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by Virginia Woolf

Introduction by Lauren Groff

Illustrations by Kristen Radtke

Restless Classics

A landmark republication of a timely, overlooked social novel from Virginia Woolf set amidst the struggle for women’s suffrage, re-introduced for Restless Classics by bestselling author of Fates and Furies Lauren Groff and illustrated by graphic artist Kristen Radtke.

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About the Book

When she published her second novel, Night and Day, in 1919, Virginia Woolf was excoriated for writing a seemingly traditional novel, one that ignored Britain's entrance into modernity and the horrors of World War I. What about it provoked such a reaction, to the point where it goes unrecognized even today?

On its surface, Night and Day reads like a Shakespearean comedy: We follow the romantic endeavors of two friends, Katharine Hilbery and Mary Datchet, as love is confessed and rebuffed, weddings planned and cancelled, until we finally arrive at two engagements. But these dramas play out against the women’s movement for voting rights and equal wages, and just as Woolf makes use of the tropes of romantic comedy, she pushes back against them with an undercurrent of doubt about the institution of marriage and the civic imbalance between the sexes.

The Virginia Woolf of Night and Day is every bit as brilliant, funny, sharp, and imbued with a deep love of language as in her celebrated works Mrs. Dalloway and To the Lighthouse. What makes Night and Day so remarkable is its devotion to “real life.”  In Woolf's vision, there are no happy endings, nor sad ones—only a “dark tide of waters, endlessly moving.”



We all have “the list”: those classic books that we have the best intentions of reading, but which, after graduating from school, become less urgent priorities. We've set out to address this problem with Restless Classics—a series of beautifully packaged, newly introduced and illustrated great books from the past that still speak to our time, our place, and, especially, our restlessness. In addition to their original artwork and fresh introductions, Restless Classics brings the classroom experience to the reader with linked online teaching videos.

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“If Woolf was better acquainted with profound sorrow than most, she was also, by some mysterious manifestation of will, better than almost anyone at conveying the pure joy of being alive. The quotidian pleasure of simply being present in the world on an ordinary Tuesday in June. That's one of the reasons we who love her, love her as ardently as we do. She knew how bad it could get. And still, she insisted on simple, imperishable beauty, albeit a beauty haunted by mortality, as beauty always is. Woolf's adoration of the world, her optimism about it, are assertions we can trust, because they come from a writer who has seen the bottom of the bottom. In her books, life persists, grand and gaudy and marvellous; it trumps the depths and discouragements.”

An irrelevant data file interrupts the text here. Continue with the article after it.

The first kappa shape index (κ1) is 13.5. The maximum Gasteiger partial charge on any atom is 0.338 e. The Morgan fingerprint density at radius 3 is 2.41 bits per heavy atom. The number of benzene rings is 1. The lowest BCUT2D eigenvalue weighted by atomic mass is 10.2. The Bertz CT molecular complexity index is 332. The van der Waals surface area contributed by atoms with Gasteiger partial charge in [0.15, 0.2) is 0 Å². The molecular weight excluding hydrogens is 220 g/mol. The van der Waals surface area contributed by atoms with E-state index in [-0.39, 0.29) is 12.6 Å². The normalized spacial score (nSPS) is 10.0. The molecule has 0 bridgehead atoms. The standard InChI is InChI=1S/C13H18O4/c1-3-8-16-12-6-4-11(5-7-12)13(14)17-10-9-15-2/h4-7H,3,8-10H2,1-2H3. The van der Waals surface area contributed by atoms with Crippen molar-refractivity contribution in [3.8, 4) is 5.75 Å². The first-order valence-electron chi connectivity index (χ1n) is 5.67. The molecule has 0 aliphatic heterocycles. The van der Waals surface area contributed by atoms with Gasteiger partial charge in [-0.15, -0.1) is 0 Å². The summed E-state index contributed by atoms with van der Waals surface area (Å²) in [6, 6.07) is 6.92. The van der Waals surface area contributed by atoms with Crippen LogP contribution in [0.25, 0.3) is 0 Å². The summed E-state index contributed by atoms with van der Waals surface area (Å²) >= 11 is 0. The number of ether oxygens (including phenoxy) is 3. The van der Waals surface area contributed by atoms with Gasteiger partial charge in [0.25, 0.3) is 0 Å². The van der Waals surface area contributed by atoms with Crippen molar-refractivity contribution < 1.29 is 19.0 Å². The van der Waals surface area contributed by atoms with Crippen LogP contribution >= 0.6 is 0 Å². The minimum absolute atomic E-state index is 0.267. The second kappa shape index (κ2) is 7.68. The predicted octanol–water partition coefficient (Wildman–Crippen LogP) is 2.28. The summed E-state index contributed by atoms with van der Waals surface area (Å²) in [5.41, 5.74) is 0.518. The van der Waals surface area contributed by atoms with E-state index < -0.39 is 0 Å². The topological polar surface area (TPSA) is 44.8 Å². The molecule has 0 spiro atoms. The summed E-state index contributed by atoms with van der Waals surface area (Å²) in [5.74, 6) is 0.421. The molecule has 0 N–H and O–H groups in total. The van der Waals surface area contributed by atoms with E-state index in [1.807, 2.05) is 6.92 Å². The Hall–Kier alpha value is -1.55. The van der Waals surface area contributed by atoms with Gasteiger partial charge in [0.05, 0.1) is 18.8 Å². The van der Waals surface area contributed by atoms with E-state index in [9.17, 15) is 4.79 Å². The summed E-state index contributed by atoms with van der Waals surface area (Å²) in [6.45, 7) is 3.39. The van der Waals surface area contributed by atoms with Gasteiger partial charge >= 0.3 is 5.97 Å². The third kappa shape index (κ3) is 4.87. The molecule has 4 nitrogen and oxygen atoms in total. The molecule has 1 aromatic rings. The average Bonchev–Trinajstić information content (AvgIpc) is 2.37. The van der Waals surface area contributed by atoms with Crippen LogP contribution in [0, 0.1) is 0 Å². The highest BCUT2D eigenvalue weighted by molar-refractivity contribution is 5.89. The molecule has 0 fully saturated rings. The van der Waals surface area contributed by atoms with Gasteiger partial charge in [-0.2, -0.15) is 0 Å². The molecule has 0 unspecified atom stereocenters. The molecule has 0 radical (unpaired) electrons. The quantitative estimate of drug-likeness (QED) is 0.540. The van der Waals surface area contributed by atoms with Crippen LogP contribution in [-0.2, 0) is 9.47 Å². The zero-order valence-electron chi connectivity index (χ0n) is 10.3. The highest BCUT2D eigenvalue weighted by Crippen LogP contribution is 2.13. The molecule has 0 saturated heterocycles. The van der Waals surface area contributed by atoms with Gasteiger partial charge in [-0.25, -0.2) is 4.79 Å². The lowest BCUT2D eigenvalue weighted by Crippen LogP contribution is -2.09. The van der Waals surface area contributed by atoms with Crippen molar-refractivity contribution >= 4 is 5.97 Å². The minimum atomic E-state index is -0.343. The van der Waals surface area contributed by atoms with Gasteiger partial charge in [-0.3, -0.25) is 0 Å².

—Michael Cunningham, The Guardian

“In her prose, Woolf is one of the great pleasure-givers of modern literature, and her appeal transcends gender.”

Danny Heitman, National Endowment for the Humanities

“Virginia Woolf is regarded as one of the greatest authors of her time due to her exploration of modernism and feminist narratives, inspiring authors such as Margaret Atwood and Gabriel García Márquez. While Woolf’s pioneering, stream-of-consciousness novels received critical acclaim during her lifetime, she was affected by recurring bouts of mental illness, and died by suicide in 1941.”

—Suyin Haynes, Time Magazine

“Ambitious and innovative, Woolf was a pioneer of modernism whose texts today still entrance academics and readers.”

—Agatha French, Los Angeles Times


About the Author

Virginia Woolf (1882-1941) is the author of acclaimed works of fiction like Mrs. Dalloway (1925) and To the Lighthouse (1927) as well as the feminist call to arms, A Room of One’s Own (1929). Born to a wealthy family in South Kensington, London, Woolf was the seventh child of eight. Her mother died in 1895 and Woolf experienced her first mental breakdown; two years later, Woolf’s stepsister and surrogate mother, Stella Duckworth, also died.

After attending the Ladies’ Department of King’s College London, Woolf started to write seriously with the encouragement of her father. Woolf’s father died in 1905 and Woolf experienced a second mental breakdown. She married Leonard Woolf in 1912 and in 1917 they founded Hogarth Press.

At the age of 37, Woolf published her second novel, Night and Day. She continued to have a successful literary career and is remembered as one of the most important modernist writers of the twentieth century. Woolf also had an affair with peer and author Vita Sackville-West, who is the inspiration for the main character in Orlando (1928). At the age of 59, Woolf drowned herself in a river; she struggled with bouts of depression and bipolar disorder throughout her life.


About the Introducer

Lauren Groff is the author of five books, including the National Book Award Finalists Fates and Furies and Florida. She is a Guggenheim and Radcliffe Fellow, and in 2018 she was named one of Granta's Best of Young American Novelists. She lives in Gainesville, Florida.


About the Illustrator

Kristen Radtke is the art director and deputy publisher of The Believer magazine and the author of the graphic nonfiction book Imagine Wanting Only This. She is at work on a graphic essay collection, Seek You: Essays on American Loneliness, and Terrible Men, a graphic novel, both forthcoming from Pantheon. Her writing and illustrations have appeared in The New York Times Book Review, Marie Claire, The Atlantic, GQ, New Yorker’s “Page Turner,” Oxford American, and many other places.